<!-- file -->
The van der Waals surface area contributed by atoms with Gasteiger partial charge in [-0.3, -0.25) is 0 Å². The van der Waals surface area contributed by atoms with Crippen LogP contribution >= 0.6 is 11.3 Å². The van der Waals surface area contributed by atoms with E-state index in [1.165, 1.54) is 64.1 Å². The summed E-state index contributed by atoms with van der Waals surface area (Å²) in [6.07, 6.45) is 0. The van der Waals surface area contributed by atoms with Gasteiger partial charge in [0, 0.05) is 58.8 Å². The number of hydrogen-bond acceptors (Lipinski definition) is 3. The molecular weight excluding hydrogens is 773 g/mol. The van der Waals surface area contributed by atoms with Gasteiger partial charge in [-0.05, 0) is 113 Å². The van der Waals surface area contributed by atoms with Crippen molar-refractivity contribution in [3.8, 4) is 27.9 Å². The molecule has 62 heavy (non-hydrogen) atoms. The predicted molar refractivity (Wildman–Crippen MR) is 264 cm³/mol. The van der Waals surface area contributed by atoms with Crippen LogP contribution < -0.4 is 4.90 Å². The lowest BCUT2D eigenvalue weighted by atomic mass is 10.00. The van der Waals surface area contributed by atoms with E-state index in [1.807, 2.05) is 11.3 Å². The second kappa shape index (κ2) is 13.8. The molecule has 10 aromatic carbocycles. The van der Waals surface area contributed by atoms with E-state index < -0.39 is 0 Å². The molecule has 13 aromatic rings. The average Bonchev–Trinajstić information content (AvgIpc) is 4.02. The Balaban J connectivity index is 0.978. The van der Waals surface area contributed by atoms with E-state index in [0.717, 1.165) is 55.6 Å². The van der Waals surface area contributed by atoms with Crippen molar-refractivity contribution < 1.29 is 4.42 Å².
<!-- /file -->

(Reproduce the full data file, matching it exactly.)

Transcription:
The van der Waals surface area contributed by atoms with Gasteiger partial charge in [-0.3, -0.25) is 0 Å². The van der Waals surface area contributed by atoms with Crippen LogP contribution >= 0.6 is 11.3 Å². The van der Waals surface area contributed by atoms with E-state index in [1.165, 1.54) is 64.1 Å². The summed E-state index contributed by atoms with van der Waals surface area (Å²) in [6.07, 6.45) is 0. The van der Waals surface area contributed by atoms with Gasteiger partial charge in [0, 0.05) is 58.8 Å². The number of hydrogen-bond acceptors (Lipinski definition) is 3. The molecular weight excluding hydrogens is 773 g/mol. The van der Waals surface area contributed by atoms with Gasteiger partial charge in [-0.05, 0) is 113 Å². The van der Waals surface area contributed by atoms with Crippen molar-refractivity contribution in [3.8, 4) is 27.9 Å². The molecule has 62 heavy (non-hydrogen) atoms. The predicted molar refractivity (Wildman–Crippen MR) is 264 cm³/mol. The van der Waals surface area contributed by atoms with Crippen LogP contribution < -0.4 is 4.90 Å². The lowest BCUT2D eigenvalue weighted by atomic mass is 10.00. The van der Waals surface area contributed by atoms with E-state index in [1.807, 2.05) is 11.3 Å². The second kappa shape index (κ2) is 13.8. The molecule has 10 aromatic carbocycles. The van der Waals surface area contributed by atoms with E-state index < -0.39 is 0 Å². The molecule has 13 aromatic rings. The average Bonchev–Trinajstić information content (AvgIpc) is 4.02. The Balaban J connectivity index is 0.978. The van der Waals surface area contributed by atoms with E-state index in [0.717, 1.165) is 55.6 Å². The van der Waals surface area contributed by atoms with Crippen molar-refractivity contribution < 1.29 is 4.42 Å².